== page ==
Part 2 of a mini two part series.
Last week we discussed why optimization is a more important term than maximization in the B4T realm. Ironically, the more you try to maximize any one input, the less maximized the output will be (and, indeed, the whole system may blow up). Therefore, we focus on optimizing each input to get an “optimal” output > transformation. One key to this is that “spiritual” is not the end goal of B4T; transformation is. Transformation most definitely involves spiritual fruit, but it involves the other three dimensions listed as well. Today we will discuss the other major key, and it is closely linked to this one.
Recall the below diagram from last week.
I have arrows flowing from “spiritual” to “environmental,” “social,” and “profit.” The reason I do this is that I am deliberately creating a bridge from a secular-sacred divide mindset into one that is purely sacred. The way Westerners think isn’t all bad. There is a reason we tend to separate things out into boxes. This way we can break things down into their essential components and understand each better. Indeed, many great inventions come from this line of reasoning.
However, when it comes to spiritual things, we apply the same thought process and after we have distilled every aspect to its core, we forget that they are all originally spiritual in nature. We then have things like, “The Bible is sacred,” and “taking care of the environment is secular.” “Praying is sacred,” and “making a profit or an impact on society is secular.”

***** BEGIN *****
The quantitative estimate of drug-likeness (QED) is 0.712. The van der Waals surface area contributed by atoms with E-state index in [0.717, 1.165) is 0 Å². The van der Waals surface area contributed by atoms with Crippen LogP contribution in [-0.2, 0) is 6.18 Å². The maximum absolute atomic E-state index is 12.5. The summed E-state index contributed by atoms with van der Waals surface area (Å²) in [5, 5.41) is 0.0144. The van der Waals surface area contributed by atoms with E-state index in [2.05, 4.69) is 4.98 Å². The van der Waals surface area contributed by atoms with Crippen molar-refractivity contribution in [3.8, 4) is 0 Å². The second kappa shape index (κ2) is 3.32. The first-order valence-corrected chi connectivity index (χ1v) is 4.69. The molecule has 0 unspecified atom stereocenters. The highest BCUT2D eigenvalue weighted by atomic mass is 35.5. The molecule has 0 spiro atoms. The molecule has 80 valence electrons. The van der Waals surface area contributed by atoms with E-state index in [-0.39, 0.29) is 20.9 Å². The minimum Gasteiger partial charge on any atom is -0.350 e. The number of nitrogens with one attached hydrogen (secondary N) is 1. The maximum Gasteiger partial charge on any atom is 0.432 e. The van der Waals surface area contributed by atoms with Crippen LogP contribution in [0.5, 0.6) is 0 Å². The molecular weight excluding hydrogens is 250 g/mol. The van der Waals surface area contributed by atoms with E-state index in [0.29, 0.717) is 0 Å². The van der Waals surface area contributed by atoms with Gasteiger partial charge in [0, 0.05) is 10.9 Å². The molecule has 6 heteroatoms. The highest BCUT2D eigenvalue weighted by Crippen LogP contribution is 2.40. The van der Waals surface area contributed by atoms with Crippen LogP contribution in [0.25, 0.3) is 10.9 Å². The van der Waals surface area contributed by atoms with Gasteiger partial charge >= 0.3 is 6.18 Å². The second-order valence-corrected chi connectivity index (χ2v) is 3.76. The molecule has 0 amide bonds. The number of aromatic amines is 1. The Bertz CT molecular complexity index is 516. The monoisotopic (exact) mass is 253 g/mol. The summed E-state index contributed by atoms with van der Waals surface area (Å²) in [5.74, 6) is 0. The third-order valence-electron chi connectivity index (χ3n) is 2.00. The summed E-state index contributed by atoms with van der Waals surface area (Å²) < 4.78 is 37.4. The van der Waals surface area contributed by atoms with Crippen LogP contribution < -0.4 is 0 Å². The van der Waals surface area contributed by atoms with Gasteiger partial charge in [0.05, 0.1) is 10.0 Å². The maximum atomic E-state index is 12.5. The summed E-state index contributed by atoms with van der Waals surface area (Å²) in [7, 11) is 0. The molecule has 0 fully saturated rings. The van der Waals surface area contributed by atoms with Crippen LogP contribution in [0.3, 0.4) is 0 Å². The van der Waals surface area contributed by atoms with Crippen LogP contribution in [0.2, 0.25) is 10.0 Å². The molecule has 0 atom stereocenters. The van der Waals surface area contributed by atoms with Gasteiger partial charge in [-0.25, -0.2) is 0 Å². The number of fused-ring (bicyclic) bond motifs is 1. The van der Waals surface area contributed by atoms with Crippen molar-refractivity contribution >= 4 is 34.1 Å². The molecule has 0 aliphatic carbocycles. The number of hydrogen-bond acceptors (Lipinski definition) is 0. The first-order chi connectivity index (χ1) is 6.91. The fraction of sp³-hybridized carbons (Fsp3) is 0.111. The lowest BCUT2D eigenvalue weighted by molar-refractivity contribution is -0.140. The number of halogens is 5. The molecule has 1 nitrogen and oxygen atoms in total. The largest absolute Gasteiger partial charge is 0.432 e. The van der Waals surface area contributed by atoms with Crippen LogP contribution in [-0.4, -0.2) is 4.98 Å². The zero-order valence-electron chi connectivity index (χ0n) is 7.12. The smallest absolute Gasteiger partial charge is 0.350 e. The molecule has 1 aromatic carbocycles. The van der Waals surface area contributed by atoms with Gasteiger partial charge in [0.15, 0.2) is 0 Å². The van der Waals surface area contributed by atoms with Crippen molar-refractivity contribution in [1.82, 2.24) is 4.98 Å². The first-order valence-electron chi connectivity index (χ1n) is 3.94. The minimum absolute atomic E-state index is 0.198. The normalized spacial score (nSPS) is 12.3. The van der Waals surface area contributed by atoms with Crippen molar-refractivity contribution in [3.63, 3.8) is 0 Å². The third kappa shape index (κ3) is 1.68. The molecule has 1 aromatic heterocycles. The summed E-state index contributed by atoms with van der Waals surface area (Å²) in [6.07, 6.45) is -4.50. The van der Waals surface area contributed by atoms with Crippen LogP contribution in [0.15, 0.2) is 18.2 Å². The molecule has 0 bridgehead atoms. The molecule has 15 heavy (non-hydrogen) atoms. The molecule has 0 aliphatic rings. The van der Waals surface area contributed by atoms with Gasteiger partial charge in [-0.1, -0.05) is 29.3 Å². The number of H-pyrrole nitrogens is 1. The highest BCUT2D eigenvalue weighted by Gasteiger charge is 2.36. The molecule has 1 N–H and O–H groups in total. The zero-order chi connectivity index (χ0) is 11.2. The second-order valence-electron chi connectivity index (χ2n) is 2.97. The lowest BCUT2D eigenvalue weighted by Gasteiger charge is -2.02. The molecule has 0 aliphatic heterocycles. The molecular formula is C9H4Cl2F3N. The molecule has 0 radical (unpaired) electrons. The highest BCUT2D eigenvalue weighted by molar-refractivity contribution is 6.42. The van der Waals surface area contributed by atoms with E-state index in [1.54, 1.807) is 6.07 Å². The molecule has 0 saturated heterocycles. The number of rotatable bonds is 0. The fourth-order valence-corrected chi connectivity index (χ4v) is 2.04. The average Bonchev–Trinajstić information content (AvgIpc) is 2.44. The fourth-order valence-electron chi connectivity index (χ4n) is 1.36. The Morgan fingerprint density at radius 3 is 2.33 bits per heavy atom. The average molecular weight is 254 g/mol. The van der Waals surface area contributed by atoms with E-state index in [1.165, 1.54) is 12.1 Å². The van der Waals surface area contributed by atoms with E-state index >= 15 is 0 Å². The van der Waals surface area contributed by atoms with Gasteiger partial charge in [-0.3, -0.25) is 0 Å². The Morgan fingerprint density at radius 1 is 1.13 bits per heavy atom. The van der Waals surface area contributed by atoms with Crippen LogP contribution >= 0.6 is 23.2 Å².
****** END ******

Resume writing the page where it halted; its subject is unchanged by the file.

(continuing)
The major bust here is that we read in the Bible how God tells us to subdue (not destroy) the environment, and we are told to pray continually and for a wide variety of things, yet by bucketing profit into a secular category, we think praying for it is wrong. We have lost our way.
Praying that God would bless us to bless others is a thoroughly biblical concept. We are meant to be a pipeline of God’s blessings. Blessings come through us, but they flow past us; we are not the endpoint of the system. In our businesses, then, we are fully within the spiritual realm to beg our Heavenly Father to bless our business, create wealth for our employees and their families, enrich the surrounding community with His common grace, bring as many people to
faith in Christ as are called, and to honor His beautiful creation in the process.
Why must we separate these things out and claim that one is superior to the others? In a Western Christian way of thinking, yes – “spiritual” is the most important because eternity is involved. But in a more holistic way of thinking, the other three are also spiritual and will aid in spiritual transformation because it creates a fuller picture of how God intends life to be lived on the earth. This is why Jesus taught many of His parables with a workplace setting; He taught about vineyards and farms and salaries, because this is life!
Without Jesus there is no transformation; no BAM, no B4T. There may be change. There may even be good things happening. But no Jesus, no transformation.
So, as it is helpful to separate things into categories to help us understand similarities and differences and to develop strategies to optimize our use of resources in each area, it seems to be a better practice to realize the other three roll up into the spiritual dimension as the ultimate goal of transforming society is glorifying and exalting Jesus.